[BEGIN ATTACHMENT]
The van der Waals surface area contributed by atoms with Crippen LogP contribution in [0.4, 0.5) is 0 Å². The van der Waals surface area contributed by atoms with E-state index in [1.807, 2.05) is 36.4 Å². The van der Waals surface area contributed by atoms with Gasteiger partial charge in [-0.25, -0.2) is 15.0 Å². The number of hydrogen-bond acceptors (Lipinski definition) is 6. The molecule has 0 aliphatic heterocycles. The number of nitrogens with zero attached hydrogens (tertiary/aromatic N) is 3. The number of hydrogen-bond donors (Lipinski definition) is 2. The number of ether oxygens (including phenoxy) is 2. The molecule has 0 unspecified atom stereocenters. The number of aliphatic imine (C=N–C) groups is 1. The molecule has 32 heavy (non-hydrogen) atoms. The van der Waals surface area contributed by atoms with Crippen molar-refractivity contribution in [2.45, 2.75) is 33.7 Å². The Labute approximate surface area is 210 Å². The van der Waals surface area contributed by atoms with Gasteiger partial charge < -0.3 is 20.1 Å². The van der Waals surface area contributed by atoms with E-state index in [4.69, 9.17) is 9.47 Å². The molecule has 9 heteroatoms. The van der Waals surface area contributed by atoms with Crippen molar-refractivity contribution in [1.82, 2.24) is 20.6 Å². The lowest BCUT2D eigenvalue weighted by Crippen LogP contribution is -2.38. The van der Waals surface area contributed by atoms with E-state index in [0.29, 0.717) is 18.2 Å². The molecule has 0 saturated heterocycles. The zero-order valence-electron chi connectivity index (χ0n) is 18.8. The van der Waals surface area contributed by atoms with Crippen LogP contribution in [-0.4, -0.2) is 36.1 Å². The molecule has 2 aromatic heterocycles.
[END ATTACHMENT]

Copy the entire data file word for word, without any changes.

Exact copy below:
The van der Waals surface area contributed by atoms with Crippen LogP contribution in [0.4, 0.5) is 0 Å². The van der Waals surface area contributed by atoms with E-state index in [1.807, 2.05) is 36.4 Å². The van der Waals surface area contributed by atoms with Gasteiger partial charge in [-0.25, -0.2) is 15.0 Å². The number of hydrogen-bond acceptors (Lipinski definition) is 6. The molecule has 0 aliphatic heterocycles. The number of nitrogens with zero attached hydrogens (tertiary/aromatic N) is 3. The number of hydrogen-bond donors (Lipinski definition) is 2. The number of ether oxygens (including phenoxy) is 2. The molecule has 0 unspecified atom stereocenters. The number of aliphatic imine (C=N–C) groups is 1. The molecule has 32 heavy (non-hydrogen) atoms. The van der Waals surface area contributed by atoms with Crippen molar-refractivity contribution in [2.45, 2.75) is 33.7 Å². The Labute approximate surface area is 210 Å². The van der Waals surface area contributed by atoms with Gasteiger partial charge < -0.3 is 20.1 Å². The van der Waals surface area contributed by atoms with E-state index in [4.69, 9.17) is 9.47 Å². The molecule has 9 heteroatoms. The van der Waals surface area contributed by atoms with Crippen molar-refractivity contribution in [1.82, 2.24) is 20.6 Å². The lowest BCUT2D eigenvalue weighted by Crippen LogP contribution is -2.38. The van der Waals surface area contributed by atoms with E-state index in [0.29, 0.717) is 18.2 Å². The molecule has 0 saturated heterocycles. The zero-order valence-electron chi connectivity index (χ0n) is 18.8. The van der Waals surface area contributed by atoms with Crippen LogP contribution in [-0.4, -0.2) is 36.1 Å². The molecule has 2 aromatic heterocycles.